It seems that the hallmark of good theatre--or clever marketing--these days is an association with a holiday. No December would be complete without A Christmas Carol or a Radio City spectacular. The Vagina Monologues and Tony N' Tina's Wedding have each claimed an alliance with Valentine's Day. Easter is already booked with a revival of Jesus Christ Superstar and a one-woman show from the season's favorite cottontail, Lady Bunny, in A Taste of Bunny. For Halloween, there are plenty of theatrical horrors--some are even intentionally frightening. Likewise, in honor of St. Patrick's Day, several shows are hoping to find themselves in the green.

Topping the list is the hilarious interactive production Finnegan's Farewell. "The show was initially created at the request of club owners in Atlantic City who wanted entertainment tailored to St. Patrick's Day," says producer Joe Corcoran. Telling the tale of an Irishman who dies after winning a million-dollar jackpot, this comedy follows the shenanigans of the Finnegan family-and their guests as they mourn, fight, drink, dance and eat their way from a wake at St. Luke's Church to a farewell celebration at the Edison Hotel. "Finnegan's Farewell is the perfect option for anyone planning a night out on March 17," remarks Corcoran.

Despite its funeral-inspired premise, Finnegan's Farewell offers St. Patrick's Day revelers quite a delightful time. "Our audience can celebrate St. Patrick's Day the way they would celebrate it anywhere else--only with better entertainment and without the hassle of being in a crowded bar," boasts Corcoran. The energetic production features a traditional Irish buffet, live music from Marie Reilly & the Dublineers, the spirited dancing of The River Kids, and its own procession through Manhattan. Corcoran notes, "Everyone is invited to march in our parade!"

In the tradition of other long-running interactive shows, Finnegan's Farewell encourages patrons to join in all of the evening's activities. The winner of a sprightly game of "pass-the-potato" gets to toast the late Finnegan, and it's not uncommon to find an audience member overplaying his or her role. "People have tried to revive the body," laughs Corcoran. "Everyone's a ham!" (Full disclosure: Corcoran is one of the co-founders of Theatermania.com.)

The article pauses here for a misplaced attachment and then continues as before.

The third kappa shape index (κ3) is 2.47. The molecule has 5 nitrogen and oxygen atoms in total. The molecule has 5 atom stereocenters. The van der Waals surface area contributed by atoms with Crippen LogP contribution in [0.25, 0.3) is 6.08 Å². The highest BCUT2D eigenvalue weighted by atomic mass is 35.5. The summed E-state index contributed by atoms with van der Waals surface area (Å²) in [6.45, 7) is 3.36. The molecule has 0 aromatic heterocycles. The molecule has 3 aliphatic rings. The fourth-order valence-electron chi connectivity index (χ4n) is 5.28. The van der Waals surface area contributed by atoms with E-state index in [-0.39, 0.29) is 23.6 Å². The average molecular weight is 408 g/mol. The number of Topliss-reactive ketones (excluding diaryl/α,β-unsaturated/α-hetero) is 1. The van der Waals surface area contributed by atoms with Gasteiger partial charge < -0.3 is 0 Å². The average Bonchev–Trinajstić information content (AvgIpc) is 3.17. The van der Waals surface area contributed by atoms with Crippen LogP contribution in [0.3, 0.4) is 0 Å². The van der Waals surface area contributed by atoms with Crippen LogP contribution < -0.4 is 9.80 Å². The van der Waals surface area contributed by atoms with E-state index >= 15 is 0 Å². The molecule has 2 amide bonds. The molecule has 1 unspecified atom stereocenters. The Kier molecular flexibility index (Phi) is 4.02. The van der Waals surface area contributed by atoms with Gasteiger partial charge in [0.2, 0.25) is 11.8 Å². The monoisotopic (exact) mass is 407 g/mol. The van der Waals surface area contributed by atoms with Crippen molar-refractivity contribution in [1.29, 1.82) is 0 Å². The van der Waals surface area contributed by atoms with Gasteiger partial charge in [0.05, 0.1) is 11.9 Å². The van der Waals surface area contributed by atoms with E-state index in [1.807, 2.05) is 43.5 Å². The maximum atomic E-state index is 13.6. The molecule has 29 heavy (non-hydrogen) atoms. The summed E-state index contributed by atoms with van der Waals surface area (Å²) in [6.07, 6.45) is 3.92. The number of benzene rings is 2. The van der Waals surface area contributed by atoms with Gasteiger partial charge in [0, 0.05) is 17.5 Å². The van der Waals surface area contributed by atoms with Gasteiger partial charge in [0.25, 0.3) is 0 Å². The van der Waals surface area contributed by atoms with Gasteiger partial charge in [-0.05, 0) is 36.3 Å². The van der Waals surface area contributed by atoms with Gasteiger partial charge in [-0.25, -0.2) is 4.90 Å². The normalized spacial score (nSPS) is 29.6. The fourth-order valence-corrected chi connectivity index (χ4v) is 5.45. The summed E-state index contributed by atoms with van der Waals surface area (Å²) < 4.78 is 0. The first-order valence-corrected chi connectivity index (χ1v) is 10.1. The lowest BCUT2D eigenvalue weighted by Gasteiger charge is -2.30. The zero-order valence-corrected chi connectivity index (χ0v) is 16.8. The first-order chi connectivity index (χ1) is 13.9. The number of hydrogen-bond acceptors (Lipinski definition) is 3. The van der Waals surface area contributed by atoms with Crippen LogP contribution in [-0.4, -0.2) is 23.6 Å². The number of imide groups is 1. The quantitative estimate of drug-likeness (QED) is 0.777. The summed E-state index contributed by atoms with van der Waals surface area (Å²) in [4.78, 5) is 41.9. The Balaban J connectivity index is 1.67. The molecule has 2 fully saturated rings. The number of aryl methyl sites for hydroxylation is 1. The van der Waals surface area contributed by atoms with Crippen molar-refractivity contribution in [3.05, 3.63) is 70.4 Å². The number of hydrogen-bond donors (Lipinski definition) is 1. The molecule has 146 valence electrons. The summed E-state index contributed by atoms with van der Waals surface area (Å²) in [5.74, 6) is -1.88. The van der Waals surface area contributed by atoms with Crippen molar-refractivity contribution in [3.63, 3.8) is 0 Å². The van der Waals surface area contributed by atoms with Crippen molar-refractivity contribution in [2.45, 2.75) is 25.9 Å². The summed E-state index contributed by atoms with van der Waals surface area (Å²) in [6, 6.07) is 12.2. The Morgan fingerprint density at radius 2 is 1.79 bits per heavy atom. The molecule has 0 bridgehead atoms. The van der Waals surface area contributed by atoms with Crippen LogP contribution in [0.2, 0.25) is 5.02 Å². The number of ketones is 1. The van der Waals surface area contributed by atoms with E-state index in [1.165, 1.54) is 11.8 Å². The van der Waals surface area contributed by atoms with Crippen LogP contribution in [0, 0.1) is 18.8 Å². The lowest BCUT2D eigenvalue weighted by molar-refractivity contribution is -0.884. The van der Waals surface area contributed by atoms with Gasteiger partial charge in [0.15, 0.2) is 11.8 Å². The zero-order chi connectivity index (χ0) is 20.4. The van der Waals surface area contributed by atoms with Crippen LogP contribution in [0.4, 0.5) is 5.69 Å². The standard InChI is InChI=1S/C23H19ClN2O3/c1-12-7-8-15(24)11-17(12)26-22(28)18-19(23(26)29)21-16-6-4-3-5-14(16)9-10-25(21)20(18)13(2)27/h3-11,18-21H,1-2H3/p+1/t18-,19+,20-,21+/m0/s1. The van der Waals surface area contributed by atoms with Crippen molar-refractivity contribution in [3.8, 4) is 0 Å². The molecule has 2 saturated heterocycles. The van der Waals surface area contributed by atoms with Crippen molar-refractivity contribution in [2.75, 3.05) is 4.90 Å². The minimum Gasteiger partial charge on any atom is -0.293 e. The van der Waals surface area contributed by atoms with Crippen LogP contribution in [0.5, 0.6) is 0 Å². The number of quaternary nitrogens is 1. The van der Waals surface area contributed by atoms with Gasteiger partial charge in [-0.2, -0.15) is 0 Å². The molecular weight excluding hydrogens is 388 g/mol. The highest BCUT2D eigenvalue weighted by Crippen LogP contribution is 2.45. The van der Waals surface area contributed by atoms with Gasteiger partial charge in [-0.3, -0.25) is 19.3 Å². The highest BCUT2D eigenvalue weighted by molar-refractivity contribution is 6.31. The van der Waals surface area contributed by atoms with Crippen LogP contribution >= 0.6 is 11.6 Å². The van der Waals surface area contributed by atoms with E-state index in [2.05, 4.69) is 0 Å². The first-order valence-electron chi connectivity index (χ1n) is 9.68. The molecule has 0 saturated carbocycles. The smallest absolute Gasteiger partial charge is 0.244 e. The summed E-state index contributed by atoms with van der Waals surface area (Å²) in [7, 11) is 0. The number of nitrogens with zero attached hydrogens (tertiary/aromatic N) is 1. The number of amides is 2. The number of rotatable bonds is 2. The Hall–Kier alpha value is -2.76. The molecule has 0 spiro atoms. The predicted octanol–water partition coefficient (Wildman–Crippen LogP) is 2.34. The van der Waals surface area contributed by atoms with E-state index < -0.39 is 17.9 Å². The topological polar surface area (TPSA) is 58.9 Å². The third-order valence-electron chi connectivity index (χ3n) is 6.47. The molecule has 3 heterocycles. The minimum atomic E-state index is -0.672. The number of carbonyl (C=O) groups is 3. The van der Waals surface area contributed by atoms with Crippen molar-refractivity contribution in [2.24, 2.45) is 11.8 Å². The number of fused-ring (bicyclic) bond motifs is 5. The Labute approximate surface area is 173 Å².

On Broadway, James Joyce's The Dead is also a celebration of life. Recently, brassy Tony Award-winner Faith Prince replaced Blair Brown in this highly acclaimed musical. Based on a short story from James Joyce's 1914 collection "The Dubliners," this production comes to the Great White Way by way of Playwrights Horizons and is set at a holiday party where a guest's song awakens long-buried memories of a lost love.

Welcoming Prince into the fold is an impressive ensemble led by Christopher Walken, best known for his work in such films as The Dead Zone, The Deer Hunter and Pennies from Heaven. Other cast members include Emily Skinner, Alice Ripley, Stephen Spinella, Sally Ann Howes, Daisy Eagan and Marni Nixon.

Distinguished as "the first Broadway show of the 21st Century," The Dead was originally scheduled to end a limited engagement on March 11. Betting on the luck of the Irish, however, producers recently announced that The Dead would play an open-ended engagement--one that will allow the production to run through St. Patrick's Day and, most likely, through to the Tony Awards when producers hope to discover a pot of gold.

The producers of Riverdance on Broadway are also hoping to kiss the Blarney Stone. With champion Irish dancers Pat Roddy and Eileen Martin plus an international company of 80 dancers, singers and musicians, Riverdance on Broadway plans to open on St. Patrick's Day itself. Since 1995, more than 10 million people have seen the various worldwide incarnations of Riverdance while millions more have experienced the show through bestselling videos, CDs...and late-night television skits.

Conceived and created especially for Broadway, Riverdance on Broadway, in addition to breathtaking dancing, offers flamenco star Maria Pages, South African vocalist Tsidii Le Loka, the voice of actor Liam Neeson, and Irish singing sensation Brian Kennedy. After being cast, Kennedy exclaimed to The Irish Times, "I'm tickled pink to have been asked to join Riverdance on Broadway!" Pink? Doesn't he mean green?

For fans of solo shows, Michael MacCauley offers Sure of This One at The Tribeca Playhouse until April 8. Directed by Charles Gale, MacCauley's self-penned show begins in a Mexican restaurant and ends with a whirlwind tour of Ireland and Notre Dame football games. The nonstop journey is a testament to the people who have guided the Irish actor through life. "It is also a chance to explore the magic, mystery, pain and pleasure along the way," says MacCauley. "This amazing journey is so filled with possibilities!"

For anyone looking for a piece of Irish history this St. Patrick's Day, one needs to search no further than the Irish Repertory Theatre. Their production of John Murphy's The Country Boy discovers Ireland, circa 1959. Set in the Emerald Isle's County Mayo, The Country Boy explores an emigrant son's return to his homeland after fifteen years in America. With staging by Irish Rep artistic director Charlotte Moore, The Country Boy stars Dara Coleman, Valorie Hubbard and Ciaran O'Reilly.

Finally, you can celebrate St. Patrick's Day with Irishman George Bernard Shaw's military satire Arms and the Man. Starring Henry Czerny, Katie Finneran and Paul Michael Valley, this production by the Roundabout Theatre examines the glories of modern warfare as they relate to a bonbon-carrying soldier.